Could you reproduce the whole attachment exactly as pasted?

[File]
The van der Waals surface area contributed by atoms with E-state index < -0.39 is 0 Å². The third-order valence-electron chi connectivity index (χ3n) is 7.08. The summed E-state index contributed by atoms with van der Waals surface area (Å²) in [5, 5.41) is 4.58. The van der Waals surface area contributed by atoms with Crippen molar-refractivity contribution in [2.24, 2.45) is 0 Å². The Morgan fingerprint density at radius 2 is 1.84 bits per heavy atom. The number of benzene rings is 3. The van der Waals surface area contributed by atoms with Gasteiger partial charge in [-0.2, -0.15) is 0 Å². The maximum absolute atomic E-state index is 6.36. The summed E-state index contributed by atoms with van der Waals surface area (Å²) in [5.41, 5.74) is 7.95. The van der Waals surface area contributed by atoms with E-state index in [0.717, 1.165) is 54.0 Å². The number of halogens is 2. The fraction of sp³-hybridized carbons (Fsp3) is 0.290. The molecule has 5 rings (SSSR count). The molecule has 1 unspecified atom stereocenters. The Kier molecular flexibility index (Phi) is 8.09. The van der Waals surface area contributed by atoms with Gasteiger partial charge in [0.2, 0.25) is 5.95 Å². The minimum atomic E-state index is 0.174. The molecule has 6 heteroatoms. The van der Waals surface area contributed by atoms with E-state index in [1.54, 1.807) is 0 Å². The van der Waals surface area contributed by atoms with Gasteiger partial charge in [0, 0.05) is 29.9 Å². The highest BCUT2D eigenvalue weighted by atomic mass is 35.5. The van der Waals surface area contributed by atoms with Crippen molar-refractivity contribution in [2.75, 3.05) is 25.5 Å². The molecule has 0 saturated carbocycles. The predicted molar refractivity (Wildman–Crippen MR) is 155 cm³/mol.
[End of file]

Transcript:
The van der Waals surface area contributed by atoms with E-state index < -0.39 is 0 Å². The third-order valence-electron chi connectivity index (χ3n) is 7.08. The summed E-state index contributed by atoms with van der Waals surface area (Å²) in [5, 5.41) is 4.58. The van der Waals surface area contributed by atoms with Crippen molar-refractivity contribution in [2.24, 2.45) is 0 Å². The Morgan fingerprint density at radius 2 is 1.84 bits per heavy atom. The number of benzene rings is 3. The van der Waals surface area contributed by atoms with Gasteiger partial charge in [-0.2, -0.15) is 0 Å². The maximum absolute atomic E-state index is 6.36. The summed E-state index contributed by atoms with van der Waals surface area (Å²) in [5.41, 5.74) is 7.95. The van der Waals surface area contributed by atoms with E-state index in [0.717, 1.165) is 54.0 Å². The number of halogens is 2. The fraction of sp³-hybridized carbons (Fsp3) is 0.290. The molecule has 5 rings (SSSR count). The molecule has 1 unspecified atom stereocenters. The Kier molecular flexibility index (Phi) is 8.09. The van der Waals surface area contributed by atoms with Gasteiger partial charge in [0.2, 0.25) is 5.95 Å². The minimum atomic E-state index is 0.174. The molecule has 6 heteroatoms. The van der Waals surface area contributed by atoms with E-state index in [1.54, 1.807) is 0 Å². The van der Waals surface area contributed by atoms with Gasteiger partial charge in [0, 0.05) is 29.9 Å². The highest BCUT2D eigenvalue weighted by atomic mass is 35.5. The van der Waals surface area contributed by atoms with Crippen molar-refractivity contribution in [2.75, 3.05) is 25.5 Å². The molecule has 0 saturated carbocycles. The predicted molar refractivity (Wildman–Crippen MR) is 155 cm³/mol.